It was a tremendous team effort to have carried out all our projects meaningfully, and I had always felt that we were working together to provide the best pro bono work for our beneficiaries.

Thank you so much for your passion and dedication, and for trust in me to lead PBG!

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Revietalize 2017

From 3 to 9 December 2017, the NUS Pro Bono Group (“PBG”) participated in an inaugural exchange in Hanoi, Vietnam. The Vietnamese universities participating included the Foreign Trade University (“FTU”), Hanoi Law University (“HLU”) and National Economics University (“NEU”).

Day 1: The Game of Life

The “Game of Life” was a masterful in-house creation put together by members of the PBG team and was truly a fitting start to our week’s programme. Featuring mini-games that simulated various stages of childhood and adulthood, participants competed to out-think and out-last one another to clinch tokens symbolizing their “standing” in life. The catch: we had rigged the game in favour of specific players.

Through its many stages, the Game of Life sought to communicate the idea of privilege, its various manifestations and how these hidden barriers often prevent the disadvantaged in society from accessing legal services. By bridging the concepts of privilege and access to justice, the Game of Life laid the groundwork for us to broach substantive issues regarding access to justice viz its constitutional, legislative and governmental recognition.

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Day 2: “How to build your own project”

One could say that the raison d’être for the exchange was our sharing on “How to build a project”. This was a key forum for the Vietnamese students to think about and discuss socio-legal issues that they wished to pursue as formal projects. It was also a valuable opportunity for the students to explore the possibility of inter-university projects.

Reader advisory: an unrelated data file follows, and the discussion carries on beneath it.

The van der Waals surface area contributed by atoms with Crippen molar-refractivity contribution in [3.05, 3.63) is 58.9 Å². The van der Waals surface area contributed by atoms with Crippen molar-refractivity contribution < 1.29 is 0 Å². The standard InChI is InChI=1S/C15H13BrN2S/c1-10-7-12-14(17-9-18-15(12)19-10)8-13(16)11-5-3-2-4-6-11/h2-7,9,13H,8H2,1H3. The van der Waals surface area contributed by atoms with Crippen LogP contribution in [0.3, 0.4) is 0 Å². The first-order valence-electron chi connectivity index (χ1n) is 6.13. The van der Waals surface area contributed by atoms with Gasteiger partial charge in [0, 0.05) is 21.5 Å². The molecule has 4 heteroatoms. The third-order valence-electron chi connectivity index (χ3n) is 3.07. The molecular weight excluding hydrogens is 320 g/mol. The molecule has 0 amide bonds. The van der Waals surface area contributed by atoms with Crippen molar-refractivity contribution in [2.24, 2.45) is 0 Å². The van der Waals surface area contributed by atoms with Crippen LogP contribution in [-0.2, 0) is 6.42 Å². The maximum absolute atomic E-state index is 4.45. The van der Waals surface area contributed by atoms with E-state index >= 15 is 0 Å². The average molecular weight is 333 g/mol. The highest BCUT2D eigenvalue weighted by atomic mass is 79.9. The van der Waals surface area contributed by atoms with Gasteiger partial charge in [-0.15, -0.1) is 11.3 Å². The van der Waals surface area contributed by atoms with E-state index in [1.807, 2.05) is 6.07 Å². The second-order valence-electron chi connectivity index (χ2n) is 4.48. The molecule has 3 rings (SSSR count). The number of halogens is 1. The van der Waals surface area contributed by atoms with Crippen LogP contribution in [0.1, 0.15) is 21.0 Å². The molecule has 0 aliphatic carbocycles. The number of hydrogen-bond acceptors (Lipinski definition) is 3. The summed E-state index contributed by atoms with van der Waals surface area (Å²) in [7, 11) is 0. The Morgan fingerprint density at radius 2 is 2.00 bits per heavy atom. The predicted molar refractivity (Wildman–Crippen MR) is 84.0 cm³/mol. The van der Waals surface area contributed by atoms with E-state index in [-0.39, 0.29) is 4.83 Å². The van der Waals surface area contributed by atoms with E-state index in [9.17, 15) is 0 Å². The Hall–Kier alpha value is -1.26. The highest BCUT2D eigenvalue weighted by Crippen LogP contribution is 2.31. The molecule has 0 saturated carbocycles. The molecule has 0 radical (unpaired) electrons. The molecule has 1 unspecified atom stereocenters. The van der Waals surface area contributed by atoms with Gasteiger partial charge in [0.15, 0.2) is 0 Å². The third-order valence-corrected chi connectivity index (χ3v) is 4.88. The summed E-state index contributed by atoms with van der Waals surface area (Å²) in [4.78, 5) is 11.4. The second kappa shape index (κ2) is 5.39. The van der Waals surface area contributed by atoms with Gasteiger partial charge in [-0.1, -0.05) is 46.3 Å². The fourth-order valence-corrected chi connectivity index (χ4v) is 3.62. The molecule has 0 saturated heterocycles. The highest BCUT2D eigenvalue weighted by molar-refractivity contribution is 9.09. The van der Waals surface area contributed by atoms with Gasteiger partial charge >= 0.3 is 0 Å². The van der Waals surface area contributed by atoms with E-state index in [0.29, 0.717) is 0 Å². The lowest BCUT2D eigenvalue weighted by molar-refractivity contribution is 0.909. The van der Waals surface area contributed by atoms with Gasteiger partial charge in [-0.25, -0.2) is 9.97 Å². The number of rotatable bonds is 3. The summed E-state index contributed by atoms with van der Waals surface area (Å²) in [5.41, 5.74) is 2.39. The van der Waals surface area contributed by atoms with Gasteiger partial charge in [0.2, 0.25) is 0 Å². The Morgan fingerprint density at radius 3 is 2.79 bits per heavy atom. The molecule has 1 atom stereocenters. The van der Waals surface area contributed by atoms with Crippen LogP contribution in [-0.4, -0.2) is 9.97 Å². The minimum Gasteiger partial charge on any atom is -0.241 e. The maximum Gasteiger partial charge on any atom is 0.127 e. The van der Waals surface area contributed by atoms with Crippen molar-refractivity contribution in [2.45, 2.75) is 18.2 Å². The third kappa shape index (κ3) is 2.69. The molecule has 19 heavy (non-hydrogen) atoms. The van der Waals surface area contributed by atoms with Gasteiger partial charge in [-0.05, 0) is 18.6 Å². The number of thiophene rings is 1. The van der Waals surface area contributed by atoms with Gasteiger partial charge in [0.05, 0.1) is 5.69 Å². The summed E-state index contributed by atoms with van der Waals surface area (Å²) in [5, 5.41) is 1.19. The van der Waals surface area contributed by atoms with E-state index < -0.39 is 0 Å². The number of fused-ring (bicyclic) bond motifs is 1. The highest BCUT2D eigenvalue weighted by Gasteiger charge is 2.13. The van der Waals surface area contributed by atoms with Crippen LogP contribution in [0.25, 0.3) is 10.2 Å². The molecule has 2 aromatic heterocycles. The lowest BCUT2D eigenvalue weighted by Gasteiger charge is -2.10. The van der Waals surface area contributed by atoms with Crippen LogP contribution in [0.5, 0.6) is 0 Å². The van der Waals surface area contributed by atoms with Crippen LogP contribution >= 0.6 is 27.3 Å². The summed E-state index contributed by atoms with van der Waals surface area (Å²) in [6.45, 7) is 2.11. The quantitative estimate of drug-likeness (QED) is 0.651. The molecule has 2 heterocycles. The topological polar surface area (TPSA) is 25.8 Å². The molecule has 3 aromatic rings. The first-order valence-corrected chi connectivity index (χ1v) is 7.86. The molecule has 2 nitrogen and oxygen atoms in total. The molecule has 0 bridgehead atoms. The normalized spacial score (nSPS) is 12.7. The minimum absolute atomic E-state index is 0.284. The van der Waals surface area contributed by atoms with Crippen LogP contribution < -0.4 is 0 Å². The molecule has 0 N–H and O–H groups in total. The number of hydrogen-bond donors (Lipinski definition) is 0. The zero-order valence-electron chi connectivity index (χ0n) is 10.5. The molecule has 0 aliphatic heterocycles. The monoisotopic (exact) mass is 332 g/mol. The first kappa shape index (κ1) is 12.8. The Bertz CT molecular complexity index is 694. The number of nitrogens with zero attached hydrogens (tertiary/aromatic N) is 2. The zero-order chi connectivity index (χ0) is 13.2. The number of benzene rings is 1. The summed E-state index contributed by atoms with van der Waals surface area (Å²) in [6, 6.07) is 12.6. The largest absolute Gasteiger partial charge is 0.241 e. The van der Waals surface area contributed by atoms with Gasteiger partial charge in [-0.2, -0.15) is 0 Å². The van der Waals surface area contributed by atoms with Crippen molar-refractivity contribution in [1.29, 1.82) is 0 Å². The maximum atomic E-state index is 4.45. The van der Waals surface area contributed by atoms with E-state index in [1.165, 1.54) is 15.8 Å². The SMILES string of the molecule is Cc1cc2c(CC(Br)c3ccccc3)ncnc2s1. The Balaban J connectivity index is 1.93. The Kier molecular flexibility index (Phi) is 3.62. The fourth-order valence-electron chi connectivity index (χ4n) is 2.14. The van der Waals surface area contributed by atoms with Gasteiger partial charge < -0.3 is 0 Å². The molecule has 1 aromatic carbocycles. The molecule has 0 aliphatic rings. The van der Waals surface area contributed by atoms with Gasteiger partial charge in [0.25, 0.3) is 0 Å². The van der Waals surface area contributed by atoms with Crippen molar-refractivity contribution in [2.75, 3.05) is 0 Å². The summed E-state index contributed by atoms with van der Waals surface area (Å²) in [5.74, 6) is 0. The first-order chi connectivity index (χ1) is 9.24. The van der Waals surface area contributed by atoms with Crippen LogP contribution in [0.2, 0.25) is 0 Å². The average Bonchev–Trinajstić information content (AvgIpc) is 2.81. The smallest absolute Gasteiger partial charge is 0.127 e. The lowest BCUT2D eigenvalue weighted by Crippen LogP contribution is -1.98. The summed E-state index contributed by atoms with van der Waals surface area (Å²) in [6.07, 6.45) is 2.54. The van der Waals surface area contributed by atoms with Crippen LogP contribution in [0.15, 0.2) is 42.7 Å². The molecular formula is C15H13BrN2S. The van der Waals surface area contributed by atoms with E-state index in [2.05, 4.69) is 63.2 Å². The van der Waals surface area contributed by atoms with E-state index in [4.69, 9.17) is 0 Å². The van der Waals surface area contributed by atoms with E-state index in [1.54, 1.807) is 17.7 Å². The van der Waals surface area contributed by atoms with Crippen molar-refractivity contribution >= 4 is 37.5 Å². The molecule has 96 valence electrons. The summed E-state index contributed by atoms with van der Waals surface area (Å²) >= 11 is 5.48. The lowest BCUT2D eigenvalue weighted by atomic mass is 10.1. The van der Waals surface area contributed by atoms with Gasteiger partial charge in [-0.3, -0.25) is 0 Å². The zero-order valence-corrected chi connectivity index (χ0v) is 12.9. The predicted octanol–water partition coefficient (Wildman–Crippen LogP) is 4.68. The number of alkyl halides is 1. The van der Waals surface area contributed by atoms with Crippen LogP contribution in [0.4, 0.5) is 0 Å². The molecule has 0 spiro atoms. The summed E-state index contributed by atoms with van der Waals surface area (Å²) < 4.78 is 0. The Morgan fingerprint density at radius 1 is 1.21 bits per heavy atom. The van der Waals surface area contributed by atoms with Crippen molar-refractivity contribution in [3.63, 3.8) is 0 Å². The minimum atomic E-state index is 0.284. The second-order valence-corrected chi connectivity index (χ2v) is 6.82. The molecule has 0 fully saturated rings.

A recurring topic of interest was the protection of women’s rights among ethnic minorities. There was a general consensus regarding the need to reach out to communities isolated in rural areas, as well as a strong interest in organising village-stays for the Law students to immerse themselves in the culture of the beneficiaries’ community. This would allow the students to identify legal issues affecting these rural communities, such as the prevalence of domestic violence and underage marriage, and tailor their outreach to address these needs.

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Day 3: Visit to the Action to the Community Development Centre and NHQuang & Associates

The PBG team, together with students from FTU, were hosted by the Action to the Community Development Centre (“ACDC”), a non-governmental organization (“NGO”) providing legal services to people with disabilities, as well as a NHQuang & Associates (“NHQuang”), a public interest law firm in Vietnam. These visits offered us rare insights from respected actors at the forefront of the Vietnamese pro bono scene. At the same time, it was a chance for our Vietnamese counterparts to network with potential partners regarding future collaborations on new projects.

The ACDC boasts a track record of successfully advocating for legislative changes that enhanced protections for disabled persons. We were heartened by the receptivity of the government to engaging NGOs in consultation exercises in the run-up to legislative change and were convinced that the conditions in Hanoi were ripe for student-led pro bono initiatives.